The Daily's Greg Clayman celebrates freedom from legacy costs

It isn’t easy to define “The Daily.” Publisher Greg Clayman relishes this fact for a few reasons. It looks pretty like a magazine, but it’s not a magazine. It’s not a newspaper or website, and yet it is. “It’s really something new,” he said at yesterday’s paidContent 2011 conference in New York City. Even the offices of “The Daily” look a little different, he said. It looks like a newsroom, but it also looks like a startup. “We went from a standing start … to a full fledged digital newsroom,” he said.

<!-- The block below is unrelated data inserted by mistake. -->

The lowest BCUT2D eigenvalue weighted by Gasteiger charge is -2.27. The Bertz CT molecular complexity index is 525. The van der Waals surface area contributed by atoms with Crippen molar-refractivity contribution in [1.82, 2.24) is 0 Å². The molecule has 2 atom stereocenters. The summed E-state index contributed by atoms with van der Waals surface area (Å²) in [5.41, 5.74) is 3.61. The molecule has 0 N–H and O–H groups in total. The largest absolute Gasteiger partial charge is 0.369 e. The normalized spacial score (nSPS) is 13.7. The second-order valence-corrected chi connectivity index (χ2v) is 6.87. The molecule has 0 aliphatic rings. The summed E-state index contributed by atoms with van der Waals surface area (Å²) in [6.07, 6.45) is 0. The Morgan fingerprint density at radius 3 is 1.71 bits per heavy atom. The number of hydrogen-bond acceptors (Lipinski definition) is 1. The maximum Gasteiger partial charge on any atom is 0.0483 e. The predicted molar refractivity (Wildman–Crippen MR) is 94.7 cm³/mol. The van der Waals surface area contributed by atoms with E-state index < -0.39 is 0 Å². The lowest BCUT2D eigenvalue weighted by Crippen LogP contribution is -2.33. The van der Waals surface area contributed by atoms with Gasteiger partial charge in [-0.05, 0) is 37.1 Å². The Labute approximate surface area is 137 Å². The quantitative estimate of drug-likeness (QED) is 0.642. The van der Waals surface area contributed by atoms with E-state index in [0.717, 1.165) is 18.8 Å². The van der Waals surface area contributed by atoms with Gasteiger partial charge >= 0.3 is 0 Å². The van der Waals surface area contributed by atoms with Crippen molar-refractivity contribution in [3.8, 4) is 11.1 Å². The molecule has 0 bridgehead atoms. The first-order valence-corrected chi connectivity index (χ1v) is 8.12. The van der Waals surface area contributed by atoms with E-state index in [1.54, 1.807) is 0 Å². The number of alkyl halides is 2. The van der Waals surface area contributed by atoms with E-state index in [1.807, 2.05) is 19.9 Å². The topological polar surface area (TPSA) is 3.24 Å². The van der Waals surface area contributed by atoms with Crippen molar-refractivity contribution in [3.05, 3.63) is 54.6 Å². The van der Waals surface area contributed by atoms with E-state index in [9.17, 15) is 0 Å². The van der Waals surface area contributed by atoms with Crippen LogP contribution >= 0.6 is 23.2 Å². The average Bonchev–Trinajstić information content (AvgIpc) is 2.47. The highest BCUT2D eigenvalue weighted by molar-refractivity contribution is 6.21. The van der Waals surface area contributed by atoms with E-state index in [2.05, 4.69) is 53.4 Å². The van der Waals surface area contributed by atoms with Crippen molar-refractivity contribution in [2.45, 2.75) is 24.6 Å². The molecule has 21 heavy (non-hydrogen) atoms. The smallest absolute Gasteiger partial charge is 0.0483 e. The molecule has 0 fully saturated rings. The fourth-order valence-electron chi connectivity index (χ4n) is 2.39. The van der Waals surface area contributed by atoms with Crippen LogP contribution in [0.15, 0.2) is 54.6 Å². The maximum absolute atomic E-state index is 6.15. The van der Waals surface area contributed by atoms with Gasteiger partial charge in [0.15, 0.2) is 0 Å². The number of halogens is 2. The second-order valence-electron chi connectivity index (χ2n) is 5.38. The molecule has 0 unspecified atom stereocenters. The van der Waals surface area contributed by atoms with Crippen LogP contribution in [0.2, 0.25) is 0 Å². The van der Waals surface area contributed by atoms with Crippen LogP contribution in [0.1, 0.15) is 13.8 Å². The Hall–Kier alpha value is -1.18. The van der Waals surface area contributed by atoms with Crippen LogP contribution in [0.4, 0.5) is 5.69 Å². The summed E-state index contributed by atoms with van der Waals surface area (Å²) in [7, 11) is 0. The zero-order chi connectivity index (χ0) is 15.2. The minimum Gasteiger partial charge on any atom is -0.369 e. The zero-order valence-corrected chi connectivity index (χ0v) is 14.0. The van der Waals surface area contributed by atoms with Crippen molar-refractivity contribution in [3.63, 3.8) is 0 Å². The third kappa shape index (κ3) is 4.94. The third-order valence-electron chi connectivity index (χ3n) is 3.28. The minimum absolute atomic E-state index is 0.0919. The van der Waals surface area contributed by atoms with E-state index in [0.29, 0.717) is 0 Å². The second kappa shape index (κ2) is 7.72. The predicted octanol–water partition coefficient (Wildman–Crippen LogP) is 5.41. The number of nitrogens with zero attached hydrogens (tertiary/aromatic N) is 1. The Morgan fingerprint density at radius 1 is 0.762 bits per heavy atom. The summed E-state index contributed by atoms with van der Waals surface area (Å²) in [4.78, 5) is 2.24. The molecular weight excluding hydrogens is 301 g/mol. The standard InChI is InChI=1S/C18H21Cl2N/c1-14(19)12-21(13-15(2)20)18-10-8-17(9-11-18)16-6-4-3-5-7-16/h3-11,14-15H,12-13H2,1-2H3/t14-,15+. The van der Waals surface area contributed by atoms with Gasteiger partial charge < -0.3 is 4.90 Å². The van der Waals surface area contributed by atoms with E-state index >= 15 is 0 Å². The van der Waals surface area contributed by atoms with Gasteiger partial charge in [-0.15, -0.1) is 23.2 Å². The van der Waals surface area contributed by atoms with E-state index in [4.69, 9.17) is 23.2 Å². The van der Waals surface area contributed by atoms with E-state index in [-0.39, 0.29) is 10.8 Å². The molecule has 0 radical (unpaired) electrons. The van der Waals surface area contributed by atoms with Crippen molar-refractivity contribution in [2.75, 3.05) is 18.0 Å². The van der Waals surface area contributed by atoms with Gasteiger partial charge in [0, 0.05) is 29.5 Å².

Building a new publication for distribution on tablets, exclusively Apple Inc.’s iPad for the time being, means that there are no legacy costs. That freedom affords “The Daily” a lot of room to innovate and try new things, Clayman said. Other than the obvious operational costs that come with publishing an issue with at least 100 pages of fresh content every day, The Daily’s only distribution cost is the cut that app stores impose on publishers for subscription-based content. Apple Inc. takes a 30% cut and Clayman says he has no problem with that. “We built our model around that cut,” he said, adding that “The Daily” is on the same revenue-share model as anyone else working with Apple. “We’re not locked into any one tablet or platform,” Clayman said. He expects Android tablets to grow and “we want to be on those devices.” But as for the different billing options that would be available to “The Daily” on the Android platform, Clayman said, “it’s a decision we have yet to make.” To him, tablets are “the pinnacle of what media consumption is.” Tablets are what “The Daily” is after. As for whether tablets can save old media or make new media more profitable, Clayman went back to his central theme. “We are building the plane while we are taking off,” he said. “We really wanted to start this from scratch. We don’t have any legacy anything.” What’s doing well for “The Daily” so far? News. “People are really interested in the news,” Clayman said. Of course, “The Daily” launched just as the turmoil in Egypt was getting underway and it had a journalist covering the story from the ground, which won the publication many immediate accolades. Lately, as it often does, the news cycle has taken a more celebrity-focused bent. To that end, Clayman said: “Thank you, Charlie Sheen.”

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